Amelia Earhart Activities for Kids
The following set of activities, adaptable for grades K-3, provide parents and educators with ideas for reinforcing learning about Amelia Earhart. They are designed to complement the BrainPOP Jr. Amelia Earhart topic page, which includes a movie, quizzes, interactive games, printable activities, and more.
Classroom Activities for Teaching About Amelia Earhart
Invite students to write a speech honoring Amelia Earhart for her accomplishments, both as an aviator and a women’s rights activist. To help them recall details, encourage them to watch the Amelia Earhart movie again, and create a map using Make-a-Map to help them prepare writing their speeches. We recommend having students create a spider map in the tool. As they watch, encourage them to take notes on Earhart’s many accomplishments. After the movie, have them use their notes to write their speeches. Invite students to make their speeches to the class.
Great Women Exhibit
Invite students to each select a different ground-breaking woman. She can be from long ago or today. If they need help, you can provide a list of ideas (e.g., Helen Keller, Harriet Tubman, Susan B. Anthony, Rosa Parks) Have them research the woman they choose and create a poster that features the woman’s greatest accomplishments. Create an exhibit by displaying the posters around the classroom. Invite other classes to tour your Greatest Women exhibit and have your students stand next to their posters, sharing what they learned as visitors stop by.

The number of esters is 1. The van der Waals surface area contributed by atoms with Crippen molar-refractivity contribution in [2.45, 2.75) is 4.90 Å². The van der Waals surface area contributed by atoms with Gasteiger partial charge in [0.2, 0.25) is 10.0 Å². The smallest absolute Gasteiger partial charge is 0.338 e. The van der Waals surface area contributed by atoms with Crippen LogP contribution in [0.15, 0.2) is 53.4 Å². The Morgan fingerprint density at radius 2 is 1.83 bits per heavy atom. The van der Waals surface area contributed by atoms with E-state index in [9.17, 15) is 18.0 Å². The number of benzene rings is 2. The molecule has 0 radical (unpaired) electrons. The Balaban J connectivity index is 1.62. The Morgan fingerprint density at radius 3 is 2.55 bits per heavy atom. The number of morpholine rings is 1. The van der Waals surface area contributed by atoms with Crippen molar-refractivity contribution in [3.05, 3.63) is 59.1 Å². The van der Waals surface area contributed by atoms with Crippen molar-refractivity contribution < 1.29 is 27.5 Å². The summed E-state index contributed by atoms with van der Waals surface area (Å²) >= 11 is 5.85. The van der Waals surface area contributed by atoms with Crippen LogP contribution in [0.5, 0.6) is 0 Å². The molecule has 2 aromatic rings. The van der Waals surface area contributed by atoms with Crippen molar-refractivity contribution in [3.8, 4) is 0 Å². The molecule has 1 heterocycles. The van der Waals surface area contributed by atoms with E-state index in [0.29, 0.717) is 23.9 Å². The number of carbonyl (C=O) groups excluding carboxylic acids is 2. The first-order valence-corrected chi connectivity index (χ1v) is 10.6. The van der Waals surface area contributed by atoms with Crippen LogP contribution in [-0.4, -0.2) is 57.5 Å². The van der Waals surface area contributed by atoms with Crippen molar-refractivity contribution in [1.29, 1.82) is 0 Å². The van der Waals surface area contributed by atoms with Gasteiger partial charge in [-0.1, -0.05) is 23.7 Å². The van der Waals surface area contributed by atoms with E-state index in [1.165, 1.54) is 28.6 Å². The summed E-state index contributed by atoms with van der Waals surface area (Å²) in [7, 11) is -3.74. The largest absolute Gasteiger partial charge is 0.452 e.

Write the names of women leaders and role models on small pieces of paper, fold them up and put them in a container. Invite a volunteer to select one. Make sure the student knows who the woman is. Then prompt the class to ask the students yes/no questions until they guess the person. The student who identifies the woman gets to pick the next one.
Family and Homeschool Activities for Teaching About Amelia Earhart
I Spy a Great Woman
Take a trip to the library and explore the shelves featuring biographies. Play I Spy a Great Woman. Find a book on the shelf of a woman your child will know. Say, “I spy a book about a woman who…” and fill in with what she is famous for doing. For example, if it’s Amelia Earhart, you might say “I spy a woman who was the first to fly across the Atlantic.” Take turns being the one to spy.
Have your child imagine she or he is Amelia Earhart. Have them pick an important event or moment in her life and write a diary entry about it. It might be the first time she flew in a plane, taking her first transatlantic flight, making a speech about women’s rights, or taking off for her flight around the world.